Dallas Stars' Unrestricted Free Agents: The Skaters

With all the trade rumors and excitement about the draft, the Stars' class of skaters entering Unrestricted Free Agency can get lost in the shuffle. What should the team do about Rich Peverley and Patrick Eaves?

The Dallas Stars have a full roster of players under contract for the 2015-2016 NHL Season. On Tuesday, Erin wrote about the roster situation that can be seen here, and how it relates to the Stars' ability to dabble in the unrestricted free agent pool.

Since that time, Jack Campbell and Patrik Nemeth both signed two-year extensions. With the Stars beginning the process of locking up their Restricted Free Agents, it is time to look at the skaters they have entering the UFA market.

Rich Peverley

There is no question that Rich Peverley would be a perfect fit with the Stars. His penalty killing, efficiency on the dot, and ability to play up and down the lineup make him a valuable commodity for a team looking for glue. The problem is no one, including Peverley, knows if he will ever play hockey again. One week there are reports he is trying to return, then there is no news for months. To put it kindly, his future is uncertain. Does anyone have a dart board?


His reasonable salary before his "injury" indicates that were he to return, it would be at a number favorable to the team. However, it is difficult at best to assign a value to a guy like Peverley. Likely, the Stars or whoever signs him won't be sure of his ability to play until after rosters have been finalized.

The truth is, it is probable that the Stars have removed Rich Peverley from their plans. The fans would love to have him back and he would certainly add something to the team, but only Peverley and his doctors can decide his fate. We continue to wish him a speedy recovery, and perhaps one day he will suit up in Victory Green again.

Shawn Horcoff

The elder statesman of the Dallas Stars proved to be a valuable mentor to the kids Brett Ritchie and Curtis McKenzie. His line cycled teams to death in the latter part of the year, and Horcoff instilled a hunger and work ethic in his kid linemates.

While his production has was modest in Dallas, that never seemed to be the goal when the Stars acquired him in 2013. His 29 points (11G 18A) last season were about what can be expected from a 36-year-old fourth liner. However, there is only so much space for beloved "grumpy old men" on young teams trying to make the leap.

On Friday, Stars general manager Jim Nill said Horcoff would not be back for exactly those reasons.

"I’ve known Shawn for some time, and I know he wants to have a big role in the team, and that probably wasn’t possible here," Nill told Mike Heika of the Dallas Morning News. "We’re moving toward a younger lineup, and I know Shawn will find the right fit on another team."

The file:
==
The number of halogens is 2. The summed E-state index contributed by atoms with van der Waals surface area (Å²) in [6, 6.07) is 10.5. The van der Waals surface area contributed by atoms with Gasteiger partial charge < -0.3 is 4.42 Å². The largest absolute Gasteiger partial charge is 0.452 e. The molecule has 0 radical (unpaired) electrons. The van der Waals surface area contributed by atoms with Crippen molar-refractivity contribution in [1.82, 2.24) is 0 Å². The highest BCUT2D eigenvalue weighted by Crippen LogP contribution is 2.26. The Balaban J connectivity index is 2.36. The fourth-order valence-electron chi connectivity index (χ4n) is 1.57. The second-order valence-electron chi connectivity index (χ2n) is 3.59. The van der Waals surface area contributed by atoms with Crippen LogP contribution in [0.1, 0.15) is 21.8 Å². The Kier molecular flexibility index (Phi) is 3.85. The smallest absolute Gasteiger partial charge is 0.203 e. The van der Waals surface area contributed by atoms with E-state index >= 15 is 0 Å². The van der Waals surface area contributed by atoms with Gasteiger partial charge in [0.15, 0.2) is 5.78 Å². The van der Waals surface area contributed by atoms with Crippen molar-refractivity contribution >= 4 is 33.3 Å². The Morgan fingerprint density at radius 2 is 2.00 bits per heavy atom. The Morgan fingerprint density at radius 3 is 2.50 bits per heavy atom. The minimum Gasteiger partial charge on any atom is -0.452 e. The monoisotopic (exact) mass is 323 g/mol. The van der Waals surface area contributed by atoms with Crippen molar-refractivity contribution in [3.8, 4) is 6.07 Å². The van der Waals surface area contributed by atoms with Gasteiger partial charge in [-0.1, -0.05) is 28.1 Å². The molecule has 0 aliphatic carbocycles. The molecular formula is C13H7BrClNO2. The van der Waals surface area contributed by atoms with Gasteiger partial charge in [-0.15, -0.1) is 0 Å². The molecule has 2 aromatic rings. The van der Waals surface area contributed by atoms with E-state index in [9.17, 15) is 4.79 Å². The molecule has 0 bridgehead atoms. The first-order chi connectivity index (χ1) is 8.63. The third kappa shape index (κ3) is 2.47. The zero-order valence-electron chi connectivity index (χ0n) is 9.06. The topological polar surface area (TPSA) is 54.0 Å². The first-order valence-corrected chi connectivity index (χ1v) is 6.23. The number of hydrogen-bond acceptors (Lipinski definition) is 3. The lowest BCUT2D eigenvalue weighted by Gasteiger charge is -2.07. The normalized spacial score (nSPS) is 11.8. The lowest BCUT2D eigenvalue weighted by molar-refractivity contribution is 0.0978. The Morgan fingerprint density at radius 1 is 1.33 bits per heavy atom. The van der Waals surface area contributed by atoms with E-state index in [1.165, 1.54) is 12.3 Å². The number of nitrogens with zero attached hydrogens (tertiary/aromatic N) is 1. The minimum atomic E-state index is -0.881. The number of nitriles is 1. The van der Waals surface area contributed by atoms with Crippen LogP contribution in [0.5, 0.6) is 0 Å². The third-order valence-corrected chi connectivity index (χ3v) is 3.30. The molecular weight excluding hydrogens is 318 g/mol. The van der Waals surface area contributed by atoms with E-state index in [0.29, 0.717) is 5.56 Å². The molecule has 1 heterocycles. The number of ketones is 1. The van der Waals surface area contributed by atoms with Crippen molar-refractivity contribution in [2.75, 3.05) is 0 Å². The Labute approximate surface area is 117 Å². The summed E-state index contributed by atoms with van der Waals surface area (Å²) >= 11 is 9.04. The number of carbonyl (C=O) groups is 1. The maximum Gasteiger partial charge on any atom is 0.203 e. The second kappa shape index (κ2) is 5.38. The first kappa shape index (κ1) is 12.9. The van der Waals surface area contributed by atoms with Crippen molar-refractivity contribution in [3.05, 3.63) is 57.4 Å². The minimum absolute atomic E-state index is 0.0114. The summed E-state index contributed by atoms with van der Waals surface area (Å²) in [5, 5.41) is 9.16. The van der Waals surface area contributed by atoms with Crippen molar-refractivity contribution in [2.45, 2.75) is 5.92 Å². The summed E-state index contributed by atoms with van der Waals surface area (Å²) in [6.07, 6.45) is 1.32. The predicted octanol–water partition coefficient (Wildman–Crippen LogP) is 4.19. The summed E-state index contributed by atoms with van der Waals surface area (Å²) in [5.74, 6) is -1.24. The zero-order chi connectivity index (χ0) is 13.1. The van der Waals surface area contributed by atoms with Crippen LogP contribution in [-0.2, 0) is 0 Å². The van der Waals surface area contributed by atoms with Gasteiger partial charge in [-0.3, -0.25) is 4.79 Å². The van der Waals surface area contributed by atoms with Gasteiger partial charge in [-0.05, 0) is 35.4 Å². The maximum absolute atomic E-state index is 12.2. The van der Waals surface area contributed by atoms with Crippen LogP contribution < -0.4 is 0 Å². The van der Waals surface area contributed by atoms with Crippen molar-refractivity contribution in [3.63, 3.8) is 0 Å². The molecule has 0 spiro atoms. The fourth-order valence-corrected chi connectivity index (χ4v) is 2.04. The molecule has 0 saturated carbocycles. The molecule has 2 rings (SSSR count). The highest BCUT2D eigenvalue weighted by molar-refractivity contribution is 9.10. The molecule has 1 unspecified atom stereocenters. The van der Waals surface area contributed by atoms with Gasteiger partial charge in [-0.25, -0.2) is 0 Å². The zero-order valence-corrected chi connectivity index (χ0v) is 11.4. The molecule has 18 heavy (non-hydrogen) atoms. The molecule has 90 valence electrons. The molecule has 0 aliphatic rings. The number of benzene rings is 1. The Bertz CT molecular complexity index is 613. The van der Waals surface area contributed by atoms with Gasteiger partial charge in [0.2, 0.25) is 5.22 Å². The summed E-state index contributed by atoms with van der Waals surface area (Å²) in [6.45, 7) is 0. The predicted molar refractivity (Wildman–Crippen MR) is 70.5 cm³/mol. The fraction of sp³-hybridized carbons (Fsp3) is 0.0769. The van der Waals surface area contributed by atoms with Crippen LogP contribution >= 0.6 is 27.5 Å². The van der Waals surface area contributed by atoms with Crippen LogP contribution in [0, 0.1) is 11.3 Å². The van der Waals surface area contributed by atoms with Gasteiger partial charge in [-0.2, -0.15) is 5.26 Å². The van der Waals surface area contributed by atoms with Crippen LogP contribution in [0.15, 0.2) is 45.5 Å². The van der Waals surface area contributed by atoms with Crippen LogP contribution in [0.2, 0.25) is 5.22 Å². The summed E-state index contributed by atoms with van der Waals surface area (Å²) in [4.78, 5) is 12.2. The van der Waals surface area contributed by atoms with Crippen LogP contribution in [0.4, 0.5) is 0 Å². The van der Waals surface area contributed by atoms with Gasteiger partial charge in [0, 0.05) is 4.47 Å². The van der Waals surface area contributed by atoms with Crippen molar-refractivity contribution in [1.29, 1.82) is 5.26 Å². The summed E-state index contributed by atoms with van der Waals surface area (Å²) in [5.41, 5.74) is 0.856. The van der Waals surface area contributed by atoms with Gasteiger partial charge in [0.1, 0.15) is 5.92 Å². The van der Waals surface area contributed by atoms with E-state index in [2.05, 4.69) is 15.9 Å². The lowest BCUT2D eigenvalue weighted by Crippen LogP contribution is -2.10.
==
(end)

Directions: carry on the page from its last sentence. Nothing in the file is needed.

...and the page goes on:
He adds some value to a team but at what cost? In terms of the salary cap, his cap hit would be nominal. The most "expensive" part of re-signing Horcoff is his roster spot. And that, ultimately, is why the Stars chose to move on.

Patrick Eaves

Eaves spent meaningful time in almost every area of the Dallas Stars' team. He rode shotgun with Benn and Seguin, he did his best Corey Perry impersonation between the dots on the power play, he killed a few penalties, spent some time on the IR, and logged time on the third and fourth lines. Patrick Eaves contributed 27 points (14G 13A) in 47 games and was generally a reliable feature of the team when he wasn't hurt.


Like the other two UFA skaters, Eaves is a supporting cast member. He can play in any role with any set of linemates and his game won't change. Stanley Cup winning teams always have 5-7 elite level talents, but they win the Cup with players 8-12. Eaves will always fall in the 8-12 range, but those players are important.

The question with Eaves is not about his ability to hockey the puck around; it is his health. In 12 NHL seasons, Eaves has averaged 41 games played per year. Admittedly, this stat is skewed a bit by a 5 game season in 2013-2014, but the point still stands. He has battled concussions which seem to occur easier as time goes on.

Eaves is in the prime of his career at 31 years old. He contributed meaningfully in the games he was able to play. Of the Stars' UFAs, he is the one most likely to impact the team's fate next season. His one-year deal for $650,000 looks like a steal, and if the Stars can get him on another short term deal for a similar dollar figure they should bring him back.

Jim Nill will be active in the days leading up to July 1st (opening day of NHL free agency), and the Stars' draft will likely impact the future of all of these players. As the team stands today, with so many roster spots spoken for, the Dallas Stars' class of UFAs are dealing with uncertainty. Which of these UFAs should the Stars' re-sign? Should they re-sign any of them?

All images courtesy of USA Today and Getty images.